After earlier Senate passage, the US House of Representatives passed the State Children’s Health Insurance Program (SCHIP) Wednesday afternoon, and President Obama signed a reauthorized SCHIP into law a few hours later. SCHIP is expected to cover additional millions of uninsured children in coming years, funded by an increase in tobacco taxes.
This law provides an opportunity to spur implementation of health information technology in pediatric practices by tying a requirement in the HITECH legislation presently before the Senate that pediatricians begin at a date in the near future (say January 2011) to electronically upload clinical records for newborn and infant SCHIP beneficiaries to a secure centralized database in each state receiving SCHIP funds. Thereafter, these young SCHIP beneficiaries would have physician generated clinical records available in an electronic longitudinal medical record that would be securely accessible by healthcare practitioners during encounters and to the patient in a read-only format, say on a secure personal health record.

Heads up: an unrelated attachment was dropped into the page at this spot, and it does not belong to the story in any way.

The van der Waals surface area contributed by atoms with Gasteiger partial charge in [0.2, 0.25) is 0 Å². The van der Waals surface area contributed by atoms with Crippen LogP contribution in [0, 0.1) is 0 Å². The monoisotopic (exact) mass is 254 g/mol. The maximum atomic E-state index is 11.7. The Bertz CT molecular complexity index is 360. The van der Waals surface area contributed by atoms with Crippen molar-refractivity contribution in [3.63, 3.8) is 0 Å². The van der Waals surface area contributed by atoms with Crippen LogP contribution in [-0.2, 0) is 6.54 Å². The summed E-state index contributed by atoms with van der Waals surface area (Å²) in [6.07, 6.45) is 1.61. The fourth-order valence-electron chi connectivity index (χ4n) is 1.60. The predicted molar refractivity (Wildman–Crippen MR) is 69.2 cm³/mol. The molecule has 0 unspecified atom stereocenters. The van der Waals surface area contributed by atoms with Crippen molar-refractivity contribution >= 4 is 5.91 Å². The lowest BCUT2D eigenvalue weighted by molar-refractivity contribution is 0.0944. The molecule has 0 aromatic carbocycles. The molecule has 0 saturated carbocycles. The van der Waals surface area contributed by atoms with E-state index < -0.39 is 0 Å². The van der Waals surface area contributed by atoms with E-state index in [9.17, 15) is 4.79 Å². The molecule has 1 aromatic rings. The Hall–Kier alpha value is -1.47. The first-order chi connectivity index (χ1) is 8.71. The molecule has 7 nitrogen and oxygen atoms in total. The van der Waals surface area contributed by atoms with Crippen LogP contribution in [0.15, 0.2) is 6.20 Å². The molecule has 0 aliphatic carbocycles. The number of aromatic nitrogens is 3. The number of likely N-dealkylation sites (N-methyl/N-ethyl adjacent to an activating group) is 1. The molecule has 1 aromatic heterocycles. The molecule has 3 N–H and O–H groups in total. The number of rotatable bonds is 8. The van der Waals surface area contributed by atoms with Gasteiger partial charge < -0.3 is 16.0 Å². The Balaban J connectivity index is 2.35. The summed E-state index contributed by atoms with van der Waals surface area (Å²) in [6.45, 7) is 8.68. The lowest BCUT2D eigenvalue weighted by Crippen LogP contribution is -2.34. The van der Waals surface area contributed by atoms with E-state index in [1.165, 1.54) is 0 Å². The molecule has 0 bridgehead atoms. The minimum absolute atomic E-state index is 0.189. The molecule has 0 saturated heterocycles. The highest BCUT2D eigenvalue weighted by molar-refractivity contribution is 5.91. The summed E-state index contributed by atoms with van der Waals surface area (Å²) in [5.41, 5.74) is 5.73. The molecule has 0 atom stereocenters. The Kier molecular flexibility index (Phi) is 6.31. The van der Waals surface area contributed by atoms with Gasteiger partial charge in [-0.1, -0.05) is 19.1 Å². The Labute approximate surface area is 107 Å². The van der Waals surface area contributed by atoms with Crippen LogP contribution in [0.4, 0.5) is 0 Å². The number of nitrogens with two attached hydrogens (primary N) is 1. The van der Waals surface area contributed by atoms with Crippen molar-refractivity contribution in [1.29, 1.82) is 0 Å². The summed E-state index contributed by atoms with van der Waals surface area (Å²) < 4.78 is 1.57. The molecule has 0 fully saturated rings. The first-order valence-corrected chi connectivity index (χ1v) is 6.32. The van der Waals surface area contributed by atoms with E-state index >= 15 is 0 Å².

Can the US do this quickly and what are the advantages? It is overdue to develop a sense of urgency about implementing electronic health records (EHRs). A number of pediatric electronic health record systems have been certified as to functionality and security by the Certification Commission for Electronic Health Records, and with education, training, and federal financial assistance, certified EHRs can be deployed in just under two years time. The advantages of doing so are improvement in quality of care for SCHIP beneficiaries, reduction in medical errors, built-in alerts to ensure that appropriate medical procedures such as vaccinations are done in a timely manner, and lower costs of administering healthcare. As Newt Gingrich is fond of saying, we must as a nation move away from saying “No, because…” to “Yes, if….”